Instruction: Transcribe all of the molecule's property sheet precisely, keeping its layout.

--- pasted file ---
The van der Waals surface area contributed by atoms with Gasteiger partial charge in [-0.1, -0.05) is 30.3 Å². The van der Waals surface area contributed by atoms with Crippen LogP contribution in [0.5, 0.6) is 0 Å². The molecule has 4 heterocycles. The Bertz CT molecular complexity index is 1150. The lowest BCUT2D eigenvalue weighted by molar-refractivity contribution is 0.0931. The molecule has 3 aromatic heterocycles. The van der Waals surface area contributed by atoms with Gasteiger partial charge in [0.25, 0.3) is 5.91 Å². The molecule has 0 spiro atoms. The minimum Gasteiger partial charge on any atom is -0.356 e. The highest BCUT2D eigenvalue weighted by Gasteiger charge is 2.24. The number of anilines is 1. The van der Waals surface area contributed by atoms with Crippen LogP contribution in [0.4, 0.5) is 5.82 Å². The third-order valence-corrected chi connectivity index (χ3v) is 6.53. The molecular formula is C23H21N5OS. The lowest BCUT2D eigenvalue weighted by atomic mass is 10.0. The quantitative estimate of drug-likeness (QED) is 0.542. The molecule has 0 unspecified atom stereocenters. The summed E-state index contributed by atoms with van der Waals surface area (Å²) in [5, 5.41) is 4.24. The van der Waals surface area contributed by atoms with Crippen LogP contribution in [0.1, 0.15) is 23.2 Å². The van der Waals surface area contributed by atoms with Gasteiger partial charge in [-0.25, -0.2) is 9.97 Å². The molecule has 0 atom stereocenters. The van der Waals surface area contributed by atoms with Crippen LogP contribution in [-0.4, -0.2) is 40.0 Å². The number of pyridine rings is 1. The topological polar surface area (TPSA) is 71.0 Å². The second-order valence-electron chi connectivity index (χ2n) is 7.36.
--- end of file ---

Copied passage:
The van der Waals surface area contributed by atoms with Gasteiger partial charge in [-0.1, -0.05) is 30.3 Å². The van der Waals surface area contributed by atoms with Crippen LogP contribution in [0.5, 0.6) is 0 Å². The molecule has 4 heterocycles. The Bertz CT molecular complexity index is 1150. The lowest BCUT2D eigenvalue weighted by molar-refractivity contribution is 0.0931. The molecule has 3 aromatic heterocycles. The van der Waals surface area contributed by atoms with Gasteiger partial charge in [0.25, 0.3) is 5.91 Å². The molecule has 0 spiro atoms. The minimum Gasteiger partial charge on any atom is -0.356 e. The highest BCUT2D eigenvalue weighted by Gasteiger charge is 2.24. The number of anilines is 1. The van der Waals surface area contributed by atoms with Crippen LogP contribution in [0.4, 0.5) is 5.82 Å². The third-order valence-corrected chi connectivity index (χ3v) is 6.53. The molecular formula is C23H21N5OS. The lowest BCUT2D eigenvalue weighted by atomic mass is 10.0. The quantitative estimate of drug-likeness (QED) is 0.542. The molecule has 0 unspecified atom stereocenters. The summed E-state index contributed by atoms with van der Waals surface area (Å²) in [5, 5.41) is 4.24. The van der Waals surface area contributed by atoms with Crippen LogP contribution in [0.1, 0.15) is 23.2 Å². The van der Waals surface area contributed by atoms with Gasteiger partial charge in [-0.25, -0.2) is 9.97 Å². The molecule has 0 atom stereocenters. The van der Waals surface area contributed by atoms with Crippen LogP contribution in [-0.4, -0.2) is 40.0 Å². The number of pyridine rings is 1. The topological polar surface area (TPSA) is 71.0 Å². The second-order valence-electron chi connectivity index (χ2n) is 7.36.